A recent segment on Philadelphia’s local public TV station, WHYY TV, uncritically embraces a form of facilitated communication known either as Rapid Prompting Method or Spelling to Communicate. The story was also posted on WHYY’s YouTube channel, and you can watch it there.
Facilitated communication is an extreme form of “assistance” in which the facilitator, also called the “communication and regulations partner”, unwittingly directs the messages that are attributed to the child.
It would have taken very little research for WHYY to discover that it was promoting a methodology that, all the available evidence suggests, is suppressing the voices of vulnerable individuals, and which professional organizations like the American Speech Language Hearing Association have advised practitioners not to use.
And it would have taken just an ounce of skepticism for a responsible journalist to wonder how a boy who spent most of his early years in autistic support classrooms could have acquired the knowledge and spelling skills that he purportedly demonstrated the moment he started Spelling to Communicate. Asked to spell out the name of his facilitator, Spelling to Communicate “inventor” Elizabeth Vosseller, he typed (on the letterboards that Vosseller herself held up to him) “Elizabeth.” Asked about amber and resin, he typed “fossilized”–surprising his mother, if not Elizabeth Vosseller.
About 8 1/2 years ago, when I wrote an Out in Left Field post (re-posted today) about Assisting vs. Teaching, I had no idea that Spelling to Communicate was extending its tentacles practically into my backyard (the Philadelphia suburbs), let alone that my public TV station would ever get involved in promoting it.
The concerns I raised in that post regarding assistive devices are, where facilitated communication/Rapid Prompting Method/Spelling to Communicate are concerned, about a thousand times stronger.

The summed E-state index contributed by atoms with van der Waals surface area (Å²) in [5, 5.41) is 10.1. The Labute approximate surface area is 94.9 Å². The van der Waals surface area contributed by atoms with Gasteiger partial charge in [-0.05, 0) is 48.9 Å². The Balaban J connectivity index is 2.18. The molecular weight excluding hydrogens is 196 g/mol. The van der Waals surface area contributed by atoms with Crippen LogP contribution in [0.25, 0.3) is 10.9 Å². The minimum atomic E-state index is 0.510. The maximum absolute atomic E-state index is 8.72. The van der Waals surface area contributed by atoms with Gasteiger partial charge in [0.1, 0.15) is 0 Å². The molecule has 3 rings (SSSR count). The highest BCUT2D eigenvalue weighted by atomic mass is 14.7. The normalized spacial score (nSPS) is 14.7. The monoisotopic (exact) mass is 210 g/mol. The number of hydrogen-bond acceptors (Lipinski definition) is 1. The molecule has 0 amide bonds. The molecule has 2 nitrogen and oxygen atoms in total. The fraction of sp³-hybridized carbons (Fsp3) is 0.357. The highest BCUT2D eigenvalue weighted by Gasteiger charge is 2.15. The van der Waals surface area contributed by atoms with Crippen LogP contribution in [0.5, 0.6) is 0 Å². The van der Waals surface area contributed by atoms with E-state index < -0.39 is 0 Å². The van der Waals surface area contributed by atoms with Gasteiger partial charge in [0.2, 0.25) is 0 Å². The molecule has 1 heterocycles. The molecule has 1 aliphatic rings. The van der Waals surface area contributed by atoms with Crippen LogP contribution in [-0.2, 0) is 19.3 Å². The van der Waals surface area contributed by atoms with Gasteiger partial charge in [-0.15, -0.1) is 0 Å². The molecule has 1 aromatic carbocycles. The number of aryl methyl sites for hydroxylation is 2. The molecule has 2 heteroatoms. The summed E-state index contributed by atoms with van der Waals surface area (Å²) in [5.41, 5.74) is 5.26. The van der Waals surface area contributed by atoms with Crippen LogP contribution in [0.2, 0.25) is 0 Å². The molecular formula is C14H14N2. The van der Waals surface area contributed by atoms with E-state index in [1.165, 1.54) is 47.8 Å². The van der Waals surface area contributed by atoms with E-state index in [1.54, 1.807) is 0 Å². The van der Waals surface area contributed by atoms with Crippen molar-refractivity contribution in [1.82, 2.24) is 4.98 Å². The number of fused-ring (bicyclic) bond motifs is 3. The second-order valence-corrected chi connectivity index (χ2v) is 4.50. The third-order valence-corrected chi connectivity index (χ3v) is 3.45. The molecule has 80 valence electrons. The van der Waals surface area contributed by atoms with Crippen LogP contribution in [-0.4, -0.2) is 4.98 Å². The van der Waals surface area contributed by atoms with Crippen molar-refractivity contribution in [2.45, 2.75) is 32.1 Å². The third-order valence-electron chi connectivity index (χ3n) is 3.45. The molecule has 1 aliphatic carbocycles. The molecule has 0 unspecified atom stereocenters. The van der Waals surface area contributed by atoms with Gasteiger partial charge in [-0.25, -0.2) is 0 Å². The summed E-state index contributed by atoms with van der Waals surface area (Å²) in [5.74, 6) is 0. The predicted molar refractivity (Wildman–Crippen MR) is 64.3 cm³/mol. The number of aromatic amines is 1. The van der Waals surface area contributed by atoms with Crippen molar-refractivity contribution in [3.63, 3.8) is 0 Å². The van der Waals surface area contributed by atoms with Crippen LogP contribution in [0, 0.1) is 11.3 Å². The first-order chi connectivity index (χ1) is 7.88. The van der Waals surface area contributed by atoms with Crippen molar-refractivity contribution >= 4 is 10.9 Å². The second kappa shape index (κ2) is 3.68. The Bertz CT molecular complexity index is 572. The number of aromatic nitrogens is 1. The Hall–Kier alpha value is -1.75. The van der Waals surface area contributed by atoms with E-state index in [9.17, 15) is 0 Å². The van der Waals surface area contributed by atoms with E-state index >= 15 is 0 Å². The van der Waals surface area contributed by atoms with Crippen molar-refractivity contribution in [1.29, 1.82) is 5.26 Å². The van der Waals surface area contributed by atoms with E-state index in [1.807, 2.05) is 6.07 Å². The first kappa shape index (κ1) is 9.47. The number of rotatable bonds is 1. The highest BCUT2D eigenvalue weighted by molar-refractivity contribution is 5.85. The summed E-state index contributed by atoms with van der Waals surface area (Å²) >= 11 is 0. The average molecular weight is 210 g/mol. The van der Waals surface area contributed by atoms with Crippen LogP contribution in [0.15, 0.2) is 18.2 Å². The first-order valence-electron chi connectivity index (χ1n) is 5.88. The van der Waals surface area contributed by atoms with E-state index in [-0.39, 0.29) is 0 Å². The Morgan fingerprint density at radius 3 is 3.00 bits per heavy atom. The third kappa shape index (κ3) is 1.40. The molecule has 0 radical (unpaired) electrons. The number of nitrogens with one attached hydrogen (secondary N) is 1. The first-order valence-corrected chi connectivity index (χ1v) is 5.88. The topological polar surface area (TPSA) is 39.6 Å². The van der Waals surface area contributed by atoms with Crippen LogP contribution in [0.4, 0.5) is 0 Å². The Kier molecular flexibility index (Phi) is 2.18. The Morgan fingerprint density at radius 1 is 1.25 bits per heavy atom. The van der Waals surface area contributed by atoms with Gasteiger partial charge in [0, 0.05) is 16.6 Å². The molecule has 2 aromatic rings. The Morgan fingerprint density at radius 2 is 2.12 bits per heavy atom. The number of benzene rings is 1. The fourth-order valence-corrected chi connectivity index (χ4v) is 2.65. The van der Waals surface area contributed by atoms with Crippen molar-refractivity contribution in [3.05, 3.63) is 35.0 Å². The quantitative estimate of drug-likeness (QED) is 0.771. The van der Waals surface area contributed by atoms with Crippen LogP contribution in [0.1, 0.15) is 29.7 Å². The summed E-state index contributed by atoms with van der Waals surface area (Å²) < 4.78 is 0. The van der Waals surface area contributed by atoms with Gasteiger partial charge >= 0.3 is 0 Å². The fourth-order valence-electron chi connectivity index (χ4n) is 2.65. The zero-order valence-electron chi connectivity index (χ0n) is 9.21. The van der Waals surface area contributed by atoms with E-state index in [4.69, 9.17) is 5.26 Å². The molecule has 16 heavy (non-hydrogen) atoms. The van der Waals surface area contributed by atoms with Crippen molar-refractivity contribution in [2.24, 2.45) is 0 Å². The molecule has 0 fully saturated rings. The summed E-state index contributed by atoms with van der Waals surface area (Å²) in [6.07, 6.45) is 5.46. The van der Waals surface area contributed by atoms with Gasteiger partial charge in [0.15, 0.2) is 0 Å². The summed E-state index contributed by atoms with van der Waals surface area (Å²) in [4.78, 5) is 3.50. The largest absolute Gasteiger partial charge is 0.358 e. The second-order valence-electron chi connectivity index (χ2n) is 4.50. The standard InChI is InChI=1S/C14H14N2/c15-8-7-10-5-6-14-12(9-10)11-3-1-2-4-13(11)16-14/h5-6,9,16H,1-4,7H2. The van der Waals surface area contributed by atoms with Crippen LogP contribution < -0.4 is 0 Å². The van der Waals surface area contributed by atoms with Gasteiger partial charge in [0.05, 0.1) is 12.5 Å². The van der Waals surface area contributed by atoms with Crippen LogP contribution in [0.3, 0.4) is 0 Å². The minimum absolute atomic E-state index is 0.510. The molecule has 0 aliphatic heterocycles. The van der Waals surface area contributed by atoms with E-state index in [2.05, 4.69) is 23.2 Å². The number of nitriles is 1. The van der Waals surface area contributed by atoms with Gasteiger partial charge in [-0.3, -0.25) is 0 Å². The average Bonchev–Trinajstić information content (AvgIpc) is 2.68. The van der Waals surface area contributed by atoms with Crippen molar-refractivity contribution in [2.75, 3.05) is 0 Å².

(And those concerns don’t even touch on the biggest concern of all: the suppressing of vulnerable autistic voices that all forms of facilitated communication are liable to… facilitate).
UPDATE: the reference to the Out in Left Field post is one of several dozen that disappeared after the blog was “permanently removed” over the weekend of June 4th. I am not sure what happened. If Google runs Blogger the way it runs YouTube, it may be possible for a single person (say a supporter of facilitated communication) to flag an entire blog and make it disappear.
Luckily, with that in mind, I have been saving everything I post. Since WordPress seems to be more supportive of free speech than Blogger is, I’ve decided to repost that post here rather than there:
“Assisting” vs. teaching
As technology provides ever more sophisticated tools for assisting students with disabilities, teachers need to be more careful than ever not to accommodate rather than instruct. They also need to be careful not to assume that students who successfully complete assignments using assistive advices have actually mastered the skills that are supposedly being taught.